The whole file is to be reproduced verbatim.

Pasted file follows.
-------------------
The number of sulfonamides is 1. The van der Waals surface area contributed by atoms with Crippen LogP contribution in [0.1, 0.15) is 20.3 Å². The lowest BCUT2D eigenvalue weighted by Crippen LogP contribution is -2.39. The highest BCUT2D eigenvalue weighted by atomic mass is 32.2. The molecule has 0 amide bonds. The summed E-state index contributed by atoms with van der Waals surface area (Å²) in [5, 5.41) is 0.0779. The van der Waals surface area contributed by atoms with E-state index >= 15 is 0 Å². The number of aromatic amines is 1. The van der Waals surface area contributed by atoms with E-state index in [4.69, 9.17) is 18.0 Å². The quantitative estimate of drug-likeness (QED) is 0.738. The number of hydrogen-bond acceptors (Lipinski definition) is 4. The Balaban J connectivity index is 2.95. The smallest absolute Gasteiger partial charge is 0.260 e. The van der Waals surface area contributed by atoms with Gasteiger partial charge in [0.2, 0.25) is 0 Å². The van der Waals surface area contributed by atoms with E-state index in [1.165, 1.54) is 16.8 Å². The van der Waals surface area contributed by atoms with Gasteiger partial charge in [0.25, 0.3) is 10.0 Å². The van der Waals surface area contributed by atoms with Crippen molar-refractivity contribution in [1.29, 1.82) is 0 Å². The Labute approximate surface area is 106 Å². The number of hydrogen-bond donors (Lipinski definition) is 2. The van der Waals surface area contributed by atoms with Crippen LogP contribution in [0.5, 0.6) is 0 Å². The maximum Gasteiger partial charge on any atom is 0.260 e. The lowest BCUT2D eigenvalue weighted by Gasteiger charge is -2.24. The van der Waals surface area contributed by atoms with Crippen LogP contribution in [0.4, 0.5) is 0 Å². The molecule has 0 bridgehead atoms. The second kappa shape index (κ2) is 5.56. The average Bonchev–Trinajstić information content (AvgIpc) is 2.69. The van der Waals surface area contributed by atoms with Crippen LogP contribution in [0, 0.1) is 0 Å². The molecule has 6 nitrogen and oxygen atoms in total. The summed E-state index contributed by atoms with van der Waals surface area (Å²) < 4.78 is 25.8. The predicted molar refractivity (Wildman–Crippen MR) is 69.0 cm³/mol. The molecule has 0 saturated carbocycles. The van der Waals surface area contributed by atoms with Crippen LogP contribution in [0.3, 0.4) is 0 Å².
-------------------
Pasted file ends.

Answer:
The number of sulfonamides is 1. The van der Waals surface area contributed by atoms with Crippen LogP contribution in [0.1, 0.15) is 20.3 Å². The lowest BCUT2D eigenvalue weighted by Crippen LogP contribution is -2.39. The highest BCUT2D eigenvalue weighted by atomic mass is 32.2. The molecule has 0 amide bonds. The summed E-state index contributed by atoms with van der Waals surface area (Å²) in [5, 5.41) is 0.0779. The van der Waals surface area contributed by atoms with E-state index >= 15 is 0 Å². The number of aromatic amines is 1. The van der Waals surface area contributed by atoms with E-state index in [4.69, 9.17) is 18.0 Å². The quantitative estimate of drug-likeness (QED) is 0.738. The number of hydrogen-bond acceptors (Lipinski definition) is 4. The Balaban J connectivity index is 2.95. The smallest absolute Gasteiger partial charge is 0.260 e. The van der Waals surface area contributed by atoms with Gasteiger partial charge in [0.2, 0.25) is 0 Å². The van der Waals surface area contributed by atoms with E-state index in [1.165, 1.54) is 16.8 Å². The van der Waals surface area contributed by atoms with Gasteiger partial charge in [0.25, 0.3) is 10.0 Å². The van der Waals surface area contributed by atoms with Crippen molar-refractivity contribution in [1.29, 1.82) is 0 Å². The Labute approximate surface area is 106 Å². The number of hydrogen-bond donors (Lipinski definition) is 2. The van der Waals surface area contributed by atoms with Crippen LogP contribution in [0.5, 0.6) is 0 Å². The maximum Gasteiger partial charge on any atom is 0.260 e. The lowest BCUT2D eigenvalue weighted by Gasteiger charge is -2.24. The van der Waals surface area contributed by atoms with Crippen LogP contribution in [0.4, 0.5) is 0 Å². The molecule has 0 bridgehead atoms. The second kappa shape index (κ2) is 5.56. The average Bonchev–Trinajstić information content (AvgIpc) is 2.69. The van der Waals surface area contributed by atoms with Crippen LogP contribution in [0, 0.1) is 0 Å². The molecule has 6 nitrogen and oxygen atoms in total. The summed E-state index contributed by atoms with van der Waals surface area (Å²) < 4.78 is 25.8. The predicted molar refractivity (Wildman–Crippen MR) is 69.0 cm³/mol. The molecule has 0 saturated carbocycles. The van der Waals surface area contributed by atoms with Crippen LogP contribution in [0.3, 0.4) is 0 Å².